Catching Up With Nicola Formichetti at Gaga's Workshop
Readers, if you haven't yet been to check out the recently-opened Gaga's Workshop at Barneys New York, now's the time. With its larger-than-life art installations, chic sweets, and jaw-dropping jewelry, the pop-up's a definite holiday-season highlight here in NYC.
While stopping by to check out the Gaga-themed goodies yesterday, I bumped into the Mother Monster's stylist and on-call collaborator Nicola Formichetti, who was clutching an overflowing shopping basket. But wait—wouldn't Gaga's right-hand man have had ample time to browse and buy at the prior night's press event? "I couldn't really concentrate yesterday!" he laughed. "I really wanted to shop, but I wanted everyone else—the fans—the get that opportunity first." He willingly handed over his basket and let me snoop through his picks, from bejeweled press-on nails to ring pops—most of which he plans to gift to his friends in Japan and L.A. And though most of his favorite Gaga's Workshop offerings tend toward the sweet and sugary, he said, "I'm really loving the hair bows at the moment. Gaga actually made all of us test them out by wearing them ourselves!"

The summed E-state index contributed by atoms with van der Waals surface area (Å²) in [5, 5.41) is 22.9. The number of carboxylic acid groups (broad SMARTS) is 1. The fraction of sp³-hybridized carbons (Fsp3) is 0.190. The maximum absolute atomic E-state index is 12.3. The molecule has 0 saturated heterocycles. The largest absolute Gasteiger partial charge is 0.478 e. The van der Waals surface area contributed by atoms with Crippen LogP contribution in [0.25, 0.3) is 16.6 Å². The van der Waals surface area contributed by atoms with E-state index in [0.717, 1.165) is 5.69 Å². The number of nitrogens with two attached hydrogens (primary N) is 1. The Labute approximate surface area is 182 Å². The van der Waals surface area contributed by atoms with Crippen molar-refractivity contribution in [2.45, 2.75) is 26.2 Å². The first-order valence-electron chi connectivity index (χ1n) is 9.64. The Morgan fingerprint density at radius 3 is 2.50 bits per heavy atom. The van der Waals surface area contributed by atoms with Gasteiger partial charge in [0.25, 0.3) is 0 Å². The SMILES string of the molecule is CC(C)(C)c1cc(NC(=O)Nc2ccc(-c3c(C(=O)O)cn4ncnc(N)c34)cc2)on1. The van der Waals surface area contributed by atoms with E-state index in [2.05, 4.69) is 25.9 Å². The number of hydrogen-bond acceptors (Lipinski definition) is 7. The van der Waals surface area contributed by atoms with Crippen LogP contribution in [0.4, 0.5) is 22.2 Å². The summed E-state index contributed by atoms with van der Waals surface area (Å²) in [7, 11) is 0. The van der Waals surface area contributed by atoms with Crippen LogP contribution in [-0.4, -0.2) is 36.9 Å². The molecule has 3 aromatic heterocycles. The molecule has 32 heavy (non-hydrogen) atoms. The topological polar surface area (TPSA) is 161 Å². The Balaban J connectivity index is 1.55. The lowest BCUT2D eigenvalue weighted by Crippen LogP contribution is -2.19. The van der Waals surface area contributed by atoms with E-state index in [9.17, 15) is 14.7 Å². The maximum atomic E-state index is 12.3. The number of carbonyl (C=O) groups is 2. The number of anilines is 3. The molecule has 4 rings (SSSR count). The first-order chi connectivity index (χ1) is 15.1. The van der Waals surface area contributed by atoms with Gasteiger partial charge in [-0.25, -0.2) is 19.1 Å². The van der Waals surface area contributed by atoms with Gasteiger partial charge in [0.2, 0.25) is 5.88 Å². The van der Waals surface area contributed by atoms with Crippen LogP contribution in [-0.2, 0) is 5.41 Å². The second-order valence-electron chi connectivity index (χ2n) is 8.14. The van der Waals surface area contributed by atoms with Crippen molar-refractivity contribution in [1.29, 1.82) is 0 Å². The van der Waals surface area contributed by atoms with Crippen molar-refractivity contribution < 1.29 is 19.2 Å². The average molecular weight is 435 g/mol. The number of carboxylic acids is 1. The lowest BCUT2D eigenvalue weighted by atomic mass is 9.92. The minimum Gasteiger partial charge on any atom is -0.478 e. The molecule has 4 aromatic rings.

Clearly, the Lady herself had an active role in every step of the pop-up's development. "It was amazing," Nicola explained. "She'd wake up in the morning with a sudden idea, like, 'We have to have bubble bath!'" Sure enough, the workshop sells luxe, tassel-topped bottles of the stuff. "Even her mom Cynthia got involved," he added.
The Tokyo-born editor/stylist told me that Barneys originally approached him and Gaga about working on a shop-in-shop a full year ago. And although the planning process spanned about six months' time, most of the actual construction was completed in just five (very busy) weeks. Formichetti served as the artistic director for the store's Gaga-centric window displays, and worked closely with artist Eli Sudbrack and avaf (assume vivid astro focus) and Gaga herself on the pop-up's array of festive products. "Dennis Freedman [Barneys New York's Creative Director] was amazing to work with," he said. "He comes from the magazine world, as do I...so we really wanted to create a sort of 3-D magazine here. It definitely wasn't the stereotypical way of working—he really let us do our thing."
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